If on a winter's night a traveler / Italo Calvino ; translated from the Italian by William Weaver
Italo Calvino's masterpiece combines a love story and a detective story into an exhilarating allegory of reading, in which the reader of the book becomes the book's central character. Based on a witty analogy between the reader's desire to finish the story and the lover's desire to consummate his or her passion, If On A Winter's Night A Traveler is the tale of two bemused readers whose attempts to reach the end of the same book--If On A Winter's Night A Traveler, by Italo Calvino, of course--are constantly and comically frustrated. In between chasing missing chapters of the book, the hapless readers tangle with an international conspiracy, a rogue translator, an elusive novelist, a disintegrating publishing house, and several oppressive governments. The result is a literary labyrinth of storylines that interrupt one another--an Arabian Nights of the postmodern age.

Tosca's comment: Not a new book at all. In fact, I believe it was published somewhere around the late 70s. I was catching the train home last night and was flicking through Dougas/Lee's futuristic Romeo and Juliet: The War (GAH such beautiful artwork, and I cried at the ending of this version when Shakespeare's had left me unmoved and even more cynical about relationships, oh boy) when the couple in front of me started talking about Calvino's novel. Being the nosey person I am, I took note of the book and requested it first thing this morning. It was something one of them said that made me want to read it, something like this: "It's the opening line. The book refers to itself. TO ITSELF."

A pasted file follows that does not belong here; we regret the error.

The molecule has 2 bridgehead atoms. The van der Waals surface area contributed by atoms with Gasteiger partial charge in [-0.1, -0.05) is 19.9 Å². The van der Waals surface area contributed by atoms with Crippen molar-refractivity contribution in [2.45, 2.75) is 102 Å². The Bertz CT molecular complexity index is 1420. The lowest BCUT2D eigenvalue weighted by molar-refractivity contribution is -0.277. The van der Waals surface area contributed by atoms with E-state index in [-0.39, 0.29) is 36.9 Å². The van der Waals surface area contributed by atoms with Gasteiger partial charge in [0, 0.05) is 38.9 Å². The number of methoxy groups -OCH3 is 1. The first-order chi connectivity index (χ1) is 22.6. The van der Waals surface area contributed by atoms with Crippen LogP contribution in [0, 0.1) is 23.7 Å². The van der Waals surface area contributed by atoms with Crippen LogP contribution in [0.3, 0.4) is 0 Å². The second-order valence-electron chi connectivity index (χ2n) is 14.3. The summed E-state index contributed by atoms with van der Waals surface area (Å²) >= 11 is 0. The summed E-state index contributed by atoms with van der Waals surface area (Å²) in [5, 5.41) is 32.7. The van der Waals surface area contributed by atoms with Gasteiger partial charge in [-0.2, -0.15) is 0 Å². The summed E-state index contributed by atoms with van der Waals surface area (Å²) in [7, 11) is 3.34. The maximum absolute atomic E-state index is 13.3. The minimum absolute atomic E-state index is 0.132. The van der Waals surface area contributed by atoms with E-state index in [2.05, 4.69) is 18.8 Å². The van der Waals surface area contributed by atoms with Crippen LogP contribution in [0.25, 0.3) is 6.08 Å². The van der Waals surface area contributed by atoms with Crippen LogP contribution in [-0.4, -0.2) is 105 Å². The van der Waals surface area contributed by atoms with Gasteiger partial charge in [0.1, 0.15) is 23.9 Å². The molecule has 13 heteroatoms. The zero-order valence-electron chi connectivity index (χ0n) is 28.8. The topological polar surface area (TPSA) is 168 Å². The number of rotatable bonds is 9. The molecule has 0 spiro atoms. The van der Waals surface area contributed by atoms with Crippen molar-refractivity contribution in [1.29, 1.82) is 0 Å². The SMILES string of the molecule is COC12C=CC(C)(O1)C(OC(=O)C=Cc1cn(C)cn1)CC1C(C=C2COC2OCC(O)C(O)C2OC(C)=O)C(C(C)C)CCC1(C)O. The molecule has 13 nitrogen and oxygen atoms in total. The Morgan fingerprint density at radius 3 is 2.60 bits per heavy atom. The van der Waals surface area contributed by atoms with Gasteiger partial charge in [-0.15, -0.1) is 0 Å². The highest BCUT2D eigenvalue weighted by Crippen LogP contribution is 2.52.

All that is : a novel / James Salter
An extraordinary literary event, a major new novel by the PEN/Faulkner winner and acclaimed master: a sweeping, seductive, deeply moving story set in the years after World War II. From his experiences as a young naval officer in battles off Okinawa, Philip Bowman returns to America and finds a position as a book editor. It is a time when publishing is still largely a private affair--a scattered family of small houses here and in Europe--a time of gatherings in fabled apartments and conversations that continue long into the night. In this world of dinners, deals, and literary careers, Bowman finds that he fits in perfectly. But despite his success, what eludes him is love. His first marriage goes bad, another fails to happen, and finally he meets a woman who enthralls him--before setting him on a course he could never have imagined for himself. Romantic and haunting, All That Is explores a life unfolding in a world on the brink of change. It is a dazzling, sometimes devastating labyrinth of love and ambition, a fiercely intimate account of the great shocks and grand pleasures of being alive.

  • "The number of characters who parade through the book can frustrate, and Salter's choice to render, for a chapter, a well-known character anonymously was unnecessary. But Salter measures his words carefully, occasionally punctuating his elegant prose with sharp, erotic punches." (Publisher's Weekly)